everything

that mattered

I forgot because

loneliness was reassuring in

ways your absence wasn’t

I remember now:

You expect women to solve

all the problems

that keep you from

wholeness

adulthood

But remembering is

freedom in my limbs

muscle memory turned to flight

my head sore but sure

this time

it was right

it was true

I laugh and cradle my head

close to the water

                                          In Memory of Shaima Alawadi
 
Shaima Alawadi 
thirty-two years old,
housewife in El Cajon
a California mother of five
found by her teenage daughter
beaten unconscious
drowned in blood
with a note:
“Go back to your own country. You’re a terrorist.”
 
They left a note on your house the week before
You dismissed it as a childish prank
You did not call the police
Could you even have imagined
a world of kicked-in doors and
tire-iron swipes to your precious head?
 
Her death is an act of terrorism
Violence against women of color is an act of terrorism
Violence at the hands of white supremacy is an act of terrorism
 
Shaima,
your name means good-natured
I imagine you walking in California sunshine
holding your babies
laughing with your daughter
Your killers took nothing from your home
except what could not be replaced
 
There are no answers for Fatima
as she clutches tissue
sunglasses hiding her tears
speechless at her mother’s innocence
no comfort, no justice
She calls the killers
animals without a God

                                          In Memory of Shaima Alawadi

 

Shaima Alawadi 

thirty-two years old,

housewife in El Cajon

a California mother of five

found by her teenage daughter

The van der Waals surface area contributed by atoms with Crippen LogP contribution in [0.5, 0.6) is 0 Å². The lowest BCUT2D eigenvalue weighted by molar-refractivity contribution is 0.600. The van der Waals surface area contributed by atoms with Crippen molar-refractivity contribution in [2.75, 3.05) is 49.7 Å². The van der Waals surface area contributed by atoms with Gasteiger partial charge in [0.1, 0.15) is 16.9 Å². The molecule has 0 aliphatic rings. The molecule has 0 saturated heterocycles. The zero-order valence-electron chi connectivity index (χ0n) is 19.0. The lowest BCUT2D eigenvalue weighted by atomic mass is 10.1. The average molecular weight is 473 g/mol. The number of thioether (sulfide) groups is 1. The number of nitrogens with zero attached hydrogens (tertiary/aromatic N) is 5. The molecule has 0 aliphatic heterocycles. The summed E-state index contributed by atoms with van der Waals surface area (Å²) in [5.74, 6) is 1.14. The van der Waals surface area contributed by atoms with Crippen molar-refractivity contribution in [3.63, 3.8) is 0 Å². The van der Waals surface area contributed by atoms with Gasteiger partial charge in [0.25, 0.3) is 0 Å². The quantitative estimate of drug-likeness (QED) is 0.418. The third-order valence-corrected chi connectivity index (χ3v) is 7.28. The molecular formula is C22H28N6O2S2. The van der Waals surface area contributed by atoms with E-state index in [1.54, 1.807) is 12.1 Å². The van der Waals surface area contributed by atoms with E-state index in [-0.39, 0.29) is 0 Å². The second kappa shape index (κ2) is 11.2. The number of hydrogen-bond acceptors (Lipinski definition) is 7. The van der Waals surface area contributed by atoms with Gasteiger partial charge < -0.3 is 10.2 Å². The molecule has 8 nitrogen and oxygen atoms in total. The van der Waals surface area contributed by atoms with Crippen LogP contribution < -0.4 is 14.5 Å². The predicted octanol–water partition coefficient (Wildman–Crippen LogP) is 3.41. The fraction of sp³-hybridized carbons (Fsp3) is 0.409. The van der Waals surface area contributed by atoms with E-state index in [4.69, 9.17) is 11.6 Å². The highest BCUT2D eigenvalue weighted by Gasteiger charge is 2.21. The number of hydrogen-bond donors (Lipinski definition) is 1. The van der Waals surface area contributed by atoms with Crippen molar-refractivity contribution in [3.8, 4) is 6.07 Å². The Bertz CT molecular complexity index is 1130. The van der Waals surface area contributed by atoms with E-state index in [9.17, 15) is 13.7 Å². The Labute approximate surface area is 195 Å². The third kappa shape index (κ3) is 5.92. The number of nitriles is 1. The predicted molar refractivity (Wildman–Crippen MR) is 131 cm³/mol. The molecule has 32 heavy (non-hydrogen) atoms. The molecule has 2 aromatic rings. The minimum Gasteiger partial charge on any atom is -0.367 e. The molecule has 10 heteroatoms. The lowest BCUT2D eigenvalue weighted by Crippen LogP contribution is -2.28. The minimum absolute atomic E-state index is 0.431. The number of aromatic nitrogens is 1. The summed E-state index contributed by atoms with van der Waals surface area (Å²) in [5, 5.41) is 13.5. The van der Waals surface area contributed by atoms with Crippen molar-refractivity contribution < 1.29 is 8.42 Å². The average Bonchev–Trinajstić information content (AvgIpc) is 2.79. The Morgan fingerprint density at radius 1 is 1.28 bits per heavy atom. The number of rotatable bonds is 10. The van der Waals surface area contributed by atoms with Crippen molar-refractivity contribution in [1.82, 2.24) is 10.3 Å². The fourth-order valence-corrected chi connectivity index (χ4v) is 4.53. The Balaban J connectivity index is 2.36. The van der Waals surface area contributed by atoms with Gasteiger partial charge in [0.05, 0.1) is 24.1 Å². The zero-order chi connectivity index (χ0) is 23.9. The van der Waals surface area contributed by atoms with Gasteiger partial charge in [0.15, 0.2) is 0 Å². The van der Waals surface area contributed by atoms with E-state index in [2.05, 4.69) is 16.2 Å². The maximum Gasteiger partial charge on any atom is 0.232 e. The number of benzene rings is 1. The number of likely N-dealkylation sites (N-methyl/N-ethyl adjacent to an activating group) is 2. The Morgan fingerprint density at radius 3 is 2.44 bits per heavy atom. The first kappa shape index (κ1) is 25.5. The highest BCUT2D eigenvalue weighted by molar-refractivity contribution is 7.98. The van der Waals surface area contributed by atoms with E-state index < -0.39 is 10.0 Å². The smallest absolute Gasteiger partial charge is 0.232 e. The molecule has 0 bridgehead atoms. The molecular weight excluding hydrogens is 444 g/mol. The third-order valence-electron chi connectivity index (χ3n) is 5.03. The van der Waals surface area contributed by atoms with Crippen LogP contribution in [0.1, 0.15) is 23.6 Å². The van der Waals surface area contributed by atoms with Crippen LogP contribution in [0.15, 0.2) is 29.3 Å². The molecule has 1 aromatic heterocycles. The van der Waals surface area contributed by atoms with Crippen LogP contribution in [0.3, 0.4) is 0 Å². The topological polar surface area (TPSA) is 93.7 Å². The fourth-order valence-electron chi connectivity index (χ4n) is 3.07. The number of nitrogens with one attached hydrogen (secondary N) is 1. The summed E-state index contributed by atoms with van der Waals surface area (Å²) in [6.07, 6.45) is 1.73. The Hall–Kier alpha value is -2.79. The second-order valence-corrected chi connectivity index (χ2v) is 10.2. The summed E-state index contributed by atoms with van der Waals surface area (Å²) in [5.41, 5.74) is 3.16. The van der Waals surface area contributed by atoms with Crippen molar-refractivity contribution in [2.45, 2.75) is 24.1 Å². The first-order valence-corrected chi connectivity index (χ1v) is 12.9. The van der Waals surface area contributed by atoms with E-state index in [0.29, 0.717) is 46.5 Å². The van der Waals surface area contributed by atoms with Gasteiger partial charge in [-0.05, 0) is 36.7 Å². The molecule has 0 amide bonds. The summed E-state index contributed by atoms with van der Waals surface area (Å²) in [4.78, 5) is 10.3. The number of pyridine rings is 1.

beaten unconscious

drowned in blood

with a note:

“Go back to your own country. You’re a terrorist.”

 

They left a note on your house the week before

You dismissed it as a childish prank

You did not call the police

Could you even have imagined

a world of kicked-in doors and

tire-iron swipes to your precious head?

 

Her death is an act of terrorism

Violence against women of color is an act of terrorism

Violence at the hands of white supremacy is an act of terrorism

 

Shaima,

your name means good-natured

I imagine you walking in California sunshine

holding your babies

laughing with your daughter

Your killers took nothing from your home

except what could not be replaced

 

There are no answers for Fatima

as she clutches tissue

sunglasses hiding her tears

speechless at her mother’s innocence

no comfort, no justice

She calls the killers

animals without a God

Day 2: The Countdown

172 days,

14 books,

and 2 albums

since the last time I said

your name and words of love

since the last time you said

my name and words of

indifference

calculated to make us both

move in another direction

I kept my feet firmly planted

I let the morning’s tears

mark a new day

I let the evening’s shadow

draw a curtain of

silence

Even as I checked to see

what 140-character missive

you had shared in the hours between

I told my friends it was over

I told my mother I missed you

I told you nothing

There isn’t going to be

a time in which you open

the petals and release

pheromones of truth

There is only

the broken stem

shoots of a new harvest

It took so long to remember

that I left long before

you bid me goodbye

It took so long to forget

the ways in which you mistook

love for codependence

friendship for the empty bowl

I could not fill you

and neither will she

I know that now

and there is nothing

to say

But I open the curtains

Let in the light

libraryland:

April is National Poetry Month!

An inspiring image for Day 2!

libraryland:

April is National Poetry Month!

An inspiring image for Day 2!